Insights and Market Perspectives

Buy the Rumour, Sell the News

Author: Portfolio Specialist Group

July 7, 2017

Buy the Rumour, Sell the News

13 OPEC member nations and other major exporters, including Russia, agreed to limit oil production for an additional nine months in a continuation of the terms currently in place to reduce total production by 1.8 million barrels per day.

Simple supply and demand economics suggests a deal to reduce supply should equate to higher oil prices. What actually transpired, however, was oil prices plunged nearly 5% immediately following the announcement on May 25th, before retracing a portion of the losses on the following day, May 26th.

So why is it that such a “slam-dunk” positive in theory, actually resulted in a substantial decline in prices?

  1. An agreement to extend the deal was well-telegraphed and already widely priced into the market. In fact, crude prices rose over 7% in the two-week period leading up to the OPEC meeting.

Chart showing a rise in crude oil and a sharp decline after an OPEC meeting on May 25.

Source: Bloomberg, as of May 29, 2017

2. In addition, traders speculated that OPEC members would agree to further production cuts and a longer extension period of   upwards of 12 months. Market participants reacted negatively to see that neither scenario had played out, in a classic case of “buy the rumour, sell the news” (as seen in the chart above).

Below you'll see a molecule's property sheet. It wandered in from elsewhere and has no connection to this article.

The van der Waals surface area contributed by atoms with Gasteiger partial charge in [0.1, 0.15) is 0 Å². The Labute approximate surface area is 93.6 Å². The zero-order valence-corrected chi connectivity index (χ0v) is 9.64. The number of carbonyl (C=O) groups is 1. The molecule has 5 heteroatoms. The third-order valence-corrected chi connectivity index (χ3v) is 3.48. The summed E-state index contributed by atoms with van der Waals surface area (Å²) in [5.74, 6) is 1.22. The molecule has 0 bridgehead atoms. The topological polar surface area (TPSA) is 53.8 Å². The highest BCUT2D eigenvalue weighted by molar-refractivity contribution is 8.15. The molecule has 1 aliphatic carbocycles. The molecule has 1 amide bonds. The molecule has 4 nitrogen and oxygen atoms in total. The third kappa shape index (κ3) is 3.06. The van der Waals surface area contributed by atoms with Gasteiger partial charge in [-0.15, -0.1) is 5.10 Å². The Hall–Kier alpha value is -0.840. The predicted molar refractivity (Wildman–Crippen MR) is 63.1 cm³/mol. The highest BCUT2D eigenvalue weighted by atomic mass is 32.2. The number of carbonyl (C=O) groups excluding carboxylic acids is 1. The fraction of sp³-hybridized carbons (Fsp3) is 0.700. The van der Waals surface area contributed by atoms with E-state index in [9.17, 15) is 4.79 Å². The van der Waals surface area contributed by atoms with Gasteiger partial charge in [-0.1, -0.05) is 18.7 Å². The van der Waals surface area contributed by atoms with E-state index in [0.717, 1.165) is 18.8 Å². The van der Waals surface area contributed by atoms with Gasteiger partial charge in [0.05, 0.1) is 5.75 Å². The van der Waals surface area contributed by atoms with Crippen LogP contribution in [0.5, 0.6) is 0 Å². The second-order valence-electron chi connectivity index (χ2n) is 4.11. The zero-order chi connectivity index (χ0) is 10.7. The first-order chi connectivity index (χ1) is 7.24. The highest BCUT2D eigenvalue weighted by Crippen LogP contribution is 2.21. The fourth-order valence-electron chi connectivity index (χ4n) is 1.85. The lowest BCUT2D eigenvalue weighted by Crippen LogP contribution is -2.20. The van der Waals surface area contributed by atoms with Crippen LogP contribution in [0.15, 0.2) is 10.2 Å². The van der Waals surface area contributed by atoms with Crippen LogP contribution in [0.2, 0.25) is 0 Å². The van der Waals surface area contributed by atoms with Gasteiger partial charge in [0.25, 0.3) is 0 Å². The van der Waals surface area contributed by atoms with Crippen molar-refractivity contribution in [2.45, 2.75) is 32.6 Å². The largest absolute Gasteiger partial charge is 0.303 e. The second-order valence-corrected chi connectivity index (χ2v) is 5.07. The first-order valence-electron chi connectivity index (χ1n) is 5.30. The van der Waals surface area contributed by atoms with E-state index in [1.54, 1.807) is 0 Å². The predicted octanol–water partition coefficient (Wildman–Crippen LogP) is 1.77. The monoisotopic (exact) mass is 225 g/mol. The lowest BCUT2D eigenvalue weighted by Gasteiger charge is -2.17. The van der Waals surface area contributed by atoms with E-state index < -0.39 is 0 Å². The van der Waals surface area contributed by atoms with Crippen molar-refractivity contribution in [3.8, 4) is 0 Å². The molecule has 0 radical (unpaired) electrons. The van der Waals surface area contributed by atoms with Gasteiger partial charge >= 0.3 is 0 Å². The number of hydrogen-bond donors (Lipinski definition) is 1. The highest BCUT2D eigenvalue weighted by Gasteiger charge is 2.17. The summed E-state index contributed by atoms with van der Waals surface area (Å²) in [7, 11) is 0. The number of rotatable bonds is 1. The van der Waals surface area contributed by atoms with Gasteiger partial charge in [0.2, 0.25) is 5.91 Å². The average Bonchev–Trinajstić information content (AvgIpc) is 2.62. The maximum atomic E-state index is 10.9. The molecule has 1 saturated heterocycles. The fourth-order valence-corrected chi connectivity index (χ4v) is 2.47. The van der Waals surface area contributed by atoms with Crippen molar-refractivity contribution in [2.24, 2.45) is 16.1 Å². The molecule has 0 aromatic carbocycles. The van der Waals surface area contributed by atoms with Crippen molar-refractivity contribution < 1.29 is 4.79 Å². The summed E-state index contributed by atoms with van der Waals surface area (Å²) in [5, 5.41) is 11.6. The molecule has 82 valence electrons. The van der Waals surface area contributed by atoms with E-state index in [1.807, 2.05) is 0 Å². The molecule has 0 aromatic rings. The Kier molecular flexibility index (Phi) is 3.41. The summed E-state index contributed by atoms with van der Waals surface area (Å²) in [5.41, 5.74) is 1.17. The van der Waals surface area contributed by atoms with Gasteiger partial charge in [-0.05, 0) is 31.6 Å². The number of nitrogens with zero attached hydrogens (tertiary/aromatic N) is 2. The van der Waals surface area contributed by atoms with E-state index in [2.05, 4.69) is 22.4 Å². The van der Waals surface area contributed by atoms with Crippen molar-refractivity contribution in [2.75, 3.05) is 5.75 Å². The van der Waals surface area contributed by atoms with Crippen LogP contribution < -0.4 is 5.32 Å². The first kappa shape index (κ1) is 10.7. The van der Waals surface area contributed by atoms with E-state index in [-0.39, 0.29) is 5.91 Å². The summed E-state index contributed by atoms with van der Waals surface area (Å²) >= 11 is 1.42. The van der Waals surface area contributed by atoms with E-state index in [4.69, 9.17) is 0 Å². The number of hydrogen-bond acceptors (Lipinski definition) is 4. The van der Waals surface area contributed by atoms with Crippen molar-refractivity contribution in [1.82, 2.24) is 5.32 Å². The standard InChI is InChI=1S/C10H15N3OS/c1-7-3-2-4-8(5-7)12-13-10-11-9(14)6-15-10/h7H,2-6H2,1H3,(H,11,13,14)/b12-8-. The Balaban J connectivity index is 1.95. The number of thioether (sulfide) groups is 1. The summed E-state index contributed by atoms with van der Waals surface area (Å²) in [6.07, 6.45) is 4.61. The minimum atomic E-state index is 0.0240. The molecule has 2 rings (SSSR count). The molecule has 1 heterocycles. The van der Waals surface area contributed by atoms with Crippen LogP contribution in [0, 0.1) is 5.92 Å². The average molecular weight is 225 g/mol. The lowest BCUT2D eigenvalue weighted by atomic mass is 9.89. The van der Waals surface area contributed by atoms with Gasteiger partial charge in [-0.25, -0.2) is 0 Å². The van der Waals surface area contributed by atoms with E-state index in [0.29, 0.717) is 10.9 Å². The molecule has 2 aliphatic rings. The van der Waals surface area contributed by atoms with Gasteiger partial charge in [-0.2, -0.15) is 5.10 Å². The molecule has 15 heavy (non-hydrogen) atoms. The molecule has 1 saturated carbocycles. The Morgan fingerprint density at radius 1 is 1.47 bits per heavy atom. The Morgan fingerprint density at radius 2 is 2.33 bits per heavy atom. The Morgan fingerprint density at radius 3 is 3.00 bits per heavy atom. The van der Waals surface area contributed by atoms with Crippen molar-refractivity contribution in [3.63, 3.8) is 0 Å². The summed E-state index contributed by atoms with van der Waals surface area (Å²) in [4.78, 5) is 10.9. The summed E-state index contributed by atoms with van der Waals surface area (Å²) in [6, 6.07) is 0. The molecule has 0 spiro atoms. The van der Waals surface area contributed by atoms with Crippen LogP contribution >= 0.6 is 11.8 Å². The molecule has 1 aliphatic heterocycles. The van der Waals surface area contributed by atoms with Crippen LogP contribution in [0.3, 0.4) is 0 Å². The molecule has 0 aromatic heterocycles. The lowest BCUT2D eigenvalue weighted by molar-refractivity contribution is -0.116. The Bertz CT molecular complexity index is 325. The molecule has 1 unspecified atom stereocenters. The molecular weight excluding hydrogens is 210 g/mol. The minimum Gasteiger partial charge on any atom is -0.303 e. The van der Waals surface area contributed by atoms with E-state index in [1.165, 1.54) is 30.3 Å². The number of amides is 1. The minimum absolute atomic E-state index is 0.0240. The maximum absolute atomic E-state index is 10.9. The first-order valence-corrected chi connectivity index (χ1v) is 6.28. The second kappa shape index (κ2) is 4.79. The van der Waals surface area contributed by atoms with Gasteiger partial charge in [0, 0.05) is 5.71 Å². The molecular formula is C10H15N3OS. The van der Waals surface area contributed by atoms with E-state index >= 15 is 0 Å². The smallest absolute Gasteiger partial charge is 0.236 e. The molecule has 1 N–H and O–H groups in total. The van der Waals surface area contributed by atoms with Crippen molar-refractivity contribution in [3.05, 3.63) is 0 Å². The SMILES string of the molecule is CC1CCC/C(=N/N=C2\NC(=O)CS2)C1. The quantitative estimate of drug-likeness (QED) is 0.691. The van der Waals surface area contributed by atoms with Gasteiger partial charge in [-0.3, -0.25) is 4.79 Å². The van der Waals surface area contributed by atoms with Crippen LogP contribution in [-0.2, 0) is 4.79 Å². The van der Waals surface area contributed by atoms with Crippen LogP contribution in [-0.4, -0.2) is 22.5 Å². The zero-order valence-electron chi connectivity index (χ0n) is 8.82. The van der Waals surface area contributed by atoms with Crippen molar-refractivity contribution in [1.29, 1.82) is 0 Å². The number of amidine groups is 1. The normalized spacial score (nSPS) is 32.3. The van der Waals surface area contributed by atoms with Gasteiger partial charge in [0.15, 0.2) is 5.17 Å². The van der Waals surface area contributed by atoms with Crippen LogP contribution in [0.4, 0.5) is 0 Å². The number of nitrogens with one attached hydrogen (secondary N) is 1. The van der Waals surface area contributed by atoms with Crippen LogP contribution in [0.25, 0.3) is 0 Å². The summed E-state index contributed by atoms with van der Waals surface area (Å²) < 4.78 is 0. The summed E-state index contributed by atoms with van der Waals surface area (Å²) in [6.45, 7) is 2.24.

3. This agreement doesn’t cover all oil producing nations, including the U.S., which has the advantage of producing an unrestricted amount of oil. This is seen as a major headwind in OPEC’s effort to raise oil prices up to a profitable level by way of reduced supply.

Graphic showing increase in crude oil sales and storage.


Saudi Arabia’s petroleum minister, Khalid al-Falih, described the initial dip as a “knee jerk reaction” and nearly half of the losses were recouped in trading on Friday. In any event, reaction to the OPEC agreement offers yet another reminder that markets often do not behave as expected.


Commentaries contained herein are provided as a general source of information based on information available as of May 26, 2017 and should not be considered as personal investment advice or an offer or solicitation to buy and/or sell securities. Every effort has been made to ensure accuracy in these commentaries at the time of publication; however, accuracy cannot be guaranteed. Market conditions may change and the manager accepts no responsibility for individual investment decisions arising from the use of or reliance on the information contained herein.
Published Date: June 5, 2017

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Written by

Portfolio Specialist Group

AGF Investments Inc.

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